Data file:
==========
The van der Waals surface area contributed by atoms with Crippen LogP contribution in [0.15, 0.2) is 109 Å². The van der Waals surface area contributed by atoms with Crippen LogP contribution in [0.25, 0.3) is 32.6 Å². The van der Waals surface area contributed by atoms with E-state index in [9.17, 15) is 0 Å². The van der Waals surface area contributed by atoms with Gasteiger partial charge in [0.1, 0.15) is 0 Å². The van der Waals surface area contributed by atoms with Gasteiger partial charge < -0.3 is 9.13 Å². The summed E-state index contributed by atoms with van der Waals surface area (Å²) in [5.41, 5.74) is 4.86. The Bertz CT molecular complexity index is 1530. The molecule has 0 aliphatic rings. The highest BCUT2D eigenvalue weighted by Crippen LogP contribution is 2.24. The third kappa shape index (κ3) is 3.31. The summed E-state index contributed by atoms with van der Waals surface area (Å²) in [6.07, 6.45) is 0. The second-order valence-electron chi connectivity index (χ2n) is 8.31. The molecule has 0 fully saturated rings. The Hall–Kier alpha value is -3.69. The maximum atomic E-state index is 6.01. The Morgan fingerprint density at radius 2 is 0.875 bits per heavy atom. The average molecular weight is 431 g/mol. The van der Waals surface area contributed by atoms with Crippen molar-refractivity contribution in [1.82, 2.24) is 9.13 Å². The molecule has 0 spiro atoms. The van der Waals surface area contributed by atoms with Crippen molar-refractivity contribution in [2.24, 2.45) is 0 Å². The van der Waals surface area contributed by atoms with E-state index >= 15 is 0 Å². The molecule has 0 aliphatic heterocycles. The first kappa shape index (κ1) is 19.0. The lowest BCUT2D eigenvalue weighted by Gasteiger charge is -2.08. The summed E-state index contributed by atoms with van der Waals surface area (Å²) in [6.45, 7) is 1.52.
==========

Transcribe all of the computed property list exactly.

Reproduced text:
The van der Waals surface area contributed by atoms with Crippen LogP contribution in [0.15, 0.2) is 109 Å². The van der Waals surface area contributed by atoms with Crippen LogP contribution in [0.25, 0.3) is 32.6 Å². The van der Waals surface area contributed by atoms with E-state index in [9.17, 15) is 0 Å². The van der Waals surface area contributed by atoms with Gasteiger partial charge in [0.1, 0.15) is 0 Å². The van der Waals surface area contributed by atoms with Gasteiger partial charge < -0.3 is 9.13 Å². The summed E-state index contributed by atoms with van der Waals surface area (Å²) in [5.41, 5.74) is 4.86. The Bertz CT molecular complexity index is 1530. The molecule has 0 aliphatic rings. The highest BCUT2D eigenvalue weighted by Crippen LogP contribution is 2.24. The third kappa shape index (κ3) is 3.31. The summed E-state index contributed by atoms with van der Waals surface area (Å²) in [6.07, 6.45) is 0. The second-order valence-electron chi connectivity index (χ2n) is 8.31. The molecule has 0 fully saturated rings. The Hall–Kier alpha value is -3.69. The maximum atomic E-state index is 6.01. The Morgan fingerprint density at radius 2 is 0.875 bits per heavy atom. The average molecular weight is 431 g/mol. The van der Waals surface area contributed by atoms with Crippen molar-refractivity contribution in [1.82, 2.24) is 9.13 Å². The molecule has 0 spiro atoms. The van der Waals surface area contributed by atoms with Crippen molar-refractivity contribution in [2.24, 2.45) is 0 Å². The van der Waals surface area contributed by atoms with E-state index >= 15 is 0 Å². The molecule has 0 aliphatic heterocycles. The first kappa shape index (κ1) is 19.0. The lowest BCUT2D eigenvalue weighted by Gasteiger charge is -2.08. The summed E-state index contributed by atoms with van der Waals surface area (Å²) in [6.45, 7) is 1.52.